It’s a testament to the progression of women’s MMA that this week’s Invicta Fighting Championship 2 card is filled with a number of match-ups worthy of the title of “Fight of the Week.” Alas, only one fight gets the billing and it’s the night’s main event between veteran Shayna Baszler and wrestling stalwart Sara McMann.
The pair lock horns on Saturday, July 28, from Memorial Hall in Kansas City, Kan. The 14-fight pro card will stream live on the promotion’s website.
Following the upstart organization’s first card, it was clear that Invicta was taking its matchmaking process seriously, and again that is evidenced by its second event. The Baszler-McMann fight is a grappler’s dream and is sure to provide a fan-friendly culmination to the event.
Let’s take a deeper look at the fight. And as a reminder, this is a side-by-side comparison of how the fighters’ skills matchup against one another.
First things first, neither of these women would ever consider themselves to be strikers in the purest form of the art. That aside, all fights start on the feet and there could be a few surprises in this bout.
As both fighters’ strengths lie on the mat, it’s not out of the question that a large portion of this fight could take place standing. Ultimately, this may be where the fight is won.
Baszler has succumbed to strikes in four of her six career losses, but those came at the hands of vaunted strikers such as Cristiane “Cyborg” Santos and Kelly Kobold. The fact that she went the distance with a technical striker in former Strikeforce champ Sarah Kaufman in her last defeat speaks volumes about toughness. Although she has only finished a fight once with strikes, the fact that she has been in nearly four times as many fights and faced tougher competition will be a huge factor in this fight.
For McMann, striking is an entirely new animal. After years on the wrestling mat and just over a year into her MMA career, her biggest goal on the feet is to find the holes in her opponents’ attacks and take the fight to the mat, where she is comfortable. It will be interesting to see if she employs the same strategy against Baszler, but due to her lack of experience, she’ll be at a disadvantage if the fight stays upright.
While neither fighter holds a significant edge in the striking department, Baszler carries a huge advantage over McMann in the area of submissions.
Of her 14 career wins, Baszler has forced a tapout on 12 occasions (she also has one submission due to strikes). And most of her submissions aren’t of the “garden” variety. Rather than attack with traditional moves, Baszler frequently uses modified attacks inspired by her catch-wrestling training with veteran heavyweight Josh Barnett. Long before the twister was made mainstream in the UFC, Baszler hit it twice in competition—in 2008 and 2010—and in multiple grappling matches. She also invented her own take on the kimura, dubbed the “Shwing,” which forced Roxanne Modafferi to submit. It’s not to say that she’ll pull another highlight-reel move against McMann, but be sure that if McMann makes a mistake or panics, Baszler has the tools to capitalize and end the fight.
McMann’s brief career has been impressive, but outside of her last fight with Hitomi Akano under the ProElite banner, she has not faced any significant submission threats. And Akano’s strengths lie in her ability to get the top position with her judo—something McMann easily neutralized with her wrestling. Against Baszler, she’ll face someone with much more experience and someone who is comfortable working off their back. McMann will have to stay calm and calculated if she wants to avoid the first blemish on her record.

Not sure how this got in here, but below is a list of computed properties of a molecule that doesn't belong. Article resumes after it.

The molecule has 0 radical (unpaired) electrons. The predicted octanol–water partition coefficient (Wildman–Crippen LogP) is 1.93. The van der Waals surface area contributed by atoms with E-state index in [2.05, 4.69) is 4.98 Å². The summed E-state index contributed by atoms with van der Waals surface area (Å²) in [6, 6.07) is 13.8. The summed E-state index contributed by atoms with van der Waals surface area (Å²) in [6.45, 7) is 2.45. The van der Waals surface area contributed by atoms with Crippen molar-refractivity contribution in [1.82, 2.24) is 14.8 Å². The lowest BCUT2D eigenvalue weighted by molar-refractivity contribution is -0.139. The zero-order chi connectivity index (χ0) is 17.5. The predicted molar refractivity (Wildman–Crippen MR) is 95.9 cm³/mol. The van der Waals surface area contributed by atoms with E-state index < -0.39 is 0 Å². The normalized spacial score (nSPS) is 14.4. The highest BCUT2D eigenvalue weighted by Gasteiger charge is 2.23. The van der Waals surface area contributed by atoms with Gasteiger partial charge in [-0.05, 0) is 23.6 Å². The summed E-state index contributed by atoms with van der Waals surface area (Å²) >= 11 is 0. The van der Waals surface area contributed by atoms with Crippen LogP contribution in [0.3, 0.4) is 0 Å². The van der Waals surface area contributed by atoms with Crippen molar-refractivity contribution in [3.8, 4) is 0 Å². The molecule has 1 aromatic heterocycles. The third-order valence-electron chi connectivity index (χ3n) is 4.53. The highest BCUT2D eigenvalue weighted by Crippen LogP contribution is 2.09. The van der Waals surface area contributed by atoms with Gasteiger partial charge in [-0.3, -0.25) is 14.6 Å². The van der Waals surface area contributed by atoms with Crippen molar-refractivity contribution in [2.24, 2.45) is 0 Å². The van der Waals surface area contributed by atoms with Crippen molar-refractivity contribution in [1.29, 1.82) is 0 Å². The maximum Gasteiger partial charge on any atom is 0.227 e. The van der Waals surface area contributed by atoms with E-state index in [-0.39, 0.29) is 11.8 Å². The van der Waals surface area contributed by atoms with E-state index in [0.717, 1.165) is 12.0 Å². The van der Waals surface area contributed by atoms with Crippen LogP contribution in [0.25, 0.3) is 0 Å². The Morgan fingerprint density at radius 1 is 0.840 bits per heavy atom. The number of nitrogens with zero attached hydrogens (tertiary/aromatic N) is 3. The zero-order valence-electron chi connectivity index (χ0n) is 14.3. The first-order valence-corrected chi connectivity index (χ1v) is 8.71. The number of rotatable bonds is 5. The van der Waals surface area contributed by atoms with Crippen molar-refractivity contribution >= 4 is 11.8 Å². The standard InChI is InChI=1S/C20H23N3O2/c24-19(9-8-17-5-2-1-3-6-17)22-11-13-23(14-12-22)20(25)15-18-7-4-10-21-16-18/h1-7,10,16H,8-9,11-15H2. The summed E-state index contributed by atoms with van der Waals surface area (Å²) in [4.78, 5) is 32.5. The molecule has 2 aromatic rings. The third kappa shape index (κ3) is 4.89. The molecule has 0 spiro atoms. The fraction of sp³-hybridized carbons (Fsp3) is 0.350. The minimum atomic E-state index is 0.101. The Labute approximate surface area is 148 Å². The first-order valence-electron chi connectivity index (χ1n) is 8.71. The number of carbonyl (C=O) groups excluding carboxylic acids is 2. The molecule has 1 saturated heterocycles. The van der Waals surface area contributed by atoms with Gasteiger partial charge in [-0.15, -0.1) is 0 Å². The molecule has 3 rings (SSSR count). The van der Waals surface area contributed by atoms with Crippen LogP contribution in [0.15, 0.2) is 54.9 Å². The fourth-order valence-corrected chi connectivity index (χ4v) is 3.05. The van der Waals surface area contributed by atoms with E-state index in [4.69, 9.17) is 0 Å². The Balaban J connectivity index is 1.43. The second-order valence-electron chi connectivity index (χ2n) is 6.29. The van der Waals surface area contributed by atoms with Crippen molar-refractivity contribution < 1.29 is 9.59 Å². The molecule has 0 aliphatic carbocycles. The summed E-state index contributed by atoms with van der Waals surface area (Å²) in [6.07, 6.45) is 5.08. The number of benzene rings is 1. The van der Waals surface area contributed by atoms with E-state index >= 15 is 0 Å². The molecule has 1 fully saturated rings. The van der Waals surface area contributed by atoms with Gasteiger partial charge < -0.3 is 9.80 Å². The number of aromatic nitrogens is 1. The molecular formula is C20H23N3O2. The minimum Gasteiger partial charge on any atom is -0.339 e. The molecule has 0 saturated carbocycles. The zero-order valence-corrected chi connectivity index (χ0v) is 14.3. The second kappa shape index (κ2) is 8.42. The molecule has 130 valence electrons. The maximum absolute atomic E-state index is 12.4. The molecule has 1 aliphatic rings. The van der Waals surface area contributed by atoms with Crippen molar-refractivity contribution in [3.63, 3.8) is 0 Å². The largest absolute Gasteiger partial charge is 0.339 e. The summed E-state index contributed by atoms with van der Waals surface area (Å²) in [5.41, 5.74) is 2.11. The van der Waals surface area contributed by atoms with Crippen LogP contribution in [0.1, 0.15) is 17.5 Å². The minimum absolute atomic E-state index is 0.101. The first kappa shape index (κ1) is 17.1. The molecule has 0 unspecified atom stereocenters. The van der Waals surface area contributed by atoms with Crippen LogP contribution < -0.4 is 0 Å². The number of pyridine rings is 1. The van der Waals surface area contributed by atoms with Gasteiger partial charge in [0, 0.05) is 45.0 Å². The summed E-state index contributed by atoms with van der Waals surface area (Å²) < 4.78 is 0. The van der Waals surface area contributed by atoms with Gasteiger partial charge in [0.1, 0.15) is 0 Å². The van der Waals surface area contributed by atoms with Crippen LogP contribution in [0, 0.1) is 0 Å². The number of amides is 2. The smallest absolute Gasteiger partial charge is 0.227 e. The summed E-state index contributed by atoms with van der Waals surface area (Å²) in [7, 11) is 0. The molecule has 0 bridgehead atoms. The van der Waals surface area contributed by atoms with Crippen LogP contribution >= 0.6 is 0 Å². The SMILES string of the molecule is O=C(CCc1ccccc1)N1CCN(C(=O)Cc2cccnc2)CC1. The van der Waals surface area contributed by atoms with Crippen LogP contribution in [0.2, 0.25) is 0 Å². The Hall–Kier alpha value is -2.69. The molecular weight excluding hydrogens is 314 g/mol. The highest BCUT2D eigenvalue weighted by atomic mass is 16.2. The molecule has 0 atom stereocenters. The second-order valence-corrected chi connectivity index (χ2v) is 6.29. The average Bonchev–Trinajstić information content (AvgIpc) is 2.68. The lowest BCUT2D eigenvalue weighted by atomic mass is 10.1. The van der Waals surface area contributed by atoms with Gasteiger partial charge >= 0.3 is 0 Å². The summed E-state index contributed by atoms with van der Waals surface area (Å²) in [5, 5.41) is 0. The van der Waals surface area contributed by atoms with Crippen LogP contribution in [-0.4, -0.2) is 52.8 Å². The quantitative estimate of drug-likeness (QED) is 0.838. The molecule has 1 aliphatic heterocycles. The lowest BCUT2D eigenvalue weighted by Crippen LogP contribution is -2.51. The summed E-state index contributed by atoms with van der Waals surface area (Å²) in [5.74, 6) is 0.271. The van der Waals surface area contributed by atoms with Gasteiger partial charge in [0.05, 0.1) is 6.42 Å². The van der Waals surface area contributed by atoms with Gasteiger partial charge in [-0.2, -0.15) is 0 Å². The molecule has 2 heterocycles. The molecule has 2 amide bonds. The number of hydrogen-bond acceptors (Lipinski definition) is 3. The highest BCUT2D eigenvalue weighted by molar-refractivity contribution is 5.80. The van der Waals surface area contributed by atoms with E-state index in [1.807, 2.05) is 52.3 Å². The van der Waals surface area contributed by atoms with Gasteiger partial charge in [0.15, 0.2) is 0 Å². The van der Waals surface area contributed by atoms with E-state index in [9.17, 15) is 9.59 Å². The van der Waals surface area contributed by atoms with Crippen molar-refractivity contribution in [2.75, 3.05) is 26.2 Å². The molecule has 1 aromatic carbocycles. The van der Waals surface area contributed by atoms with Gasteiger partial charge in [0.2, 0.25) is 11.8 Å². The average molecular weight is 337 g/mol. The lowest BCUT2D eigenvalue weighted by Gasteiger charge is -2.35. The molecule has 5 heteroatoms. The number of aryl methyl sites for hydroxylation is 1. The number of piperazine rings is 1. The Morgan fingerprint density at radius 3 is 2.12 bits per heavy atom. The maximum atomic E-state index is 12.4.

For all the accolades and advantages that Baszler has in the submission department, McMann may surpass those skills on the wrestling mat.
Baszler’s grappling skills certainly include a strong wrestling game, but don’t expect her to shoot for a double-leg takedown in this fight. Undoubtedly, she’d love to get the top position and make McMann uncomfortable, but she’ll likely have to get there with a sweep or scramble rather than a takedown.
In terms of pure wrestling skill, there are very few women on the planet who can hang with the former Olympian McMann. The 2004 freestyle silver medalist has used her extensive experience to propel her to victory in all five of her professional bouts to date. Her top control has been smothering, as evidenced by her complete domination of the aforementioned Akano.
It would be silly to think this fight won’t hit the mat. The question is, what happens when it goes there? McMann’s top control has looked top-notch thus far in her career, but with only five fights under her belt, how much stock can be put into that?
Baszler’s experience advantage could prove to be the difference. If this fight is to avoid the scorecards, it will likely come via a submission from the “Queen of Spades.”
Verdict: The edge, however slight it might be, goes to the veteran Baszler. While McMann could very well score with repeated takedowns and avoid submissions for 15 minutes, she is still very raw as a fighter. Against a dangerous (and creative) ground ace like Baszler, that’s a recipe for disaster. Expect Baszler to catch McMann with a second-round triangle choke and hand her the first blemish on her record.
Top Photo: Shayna Baszler (R) looks for a kick (Dave Mandel/Sherdog)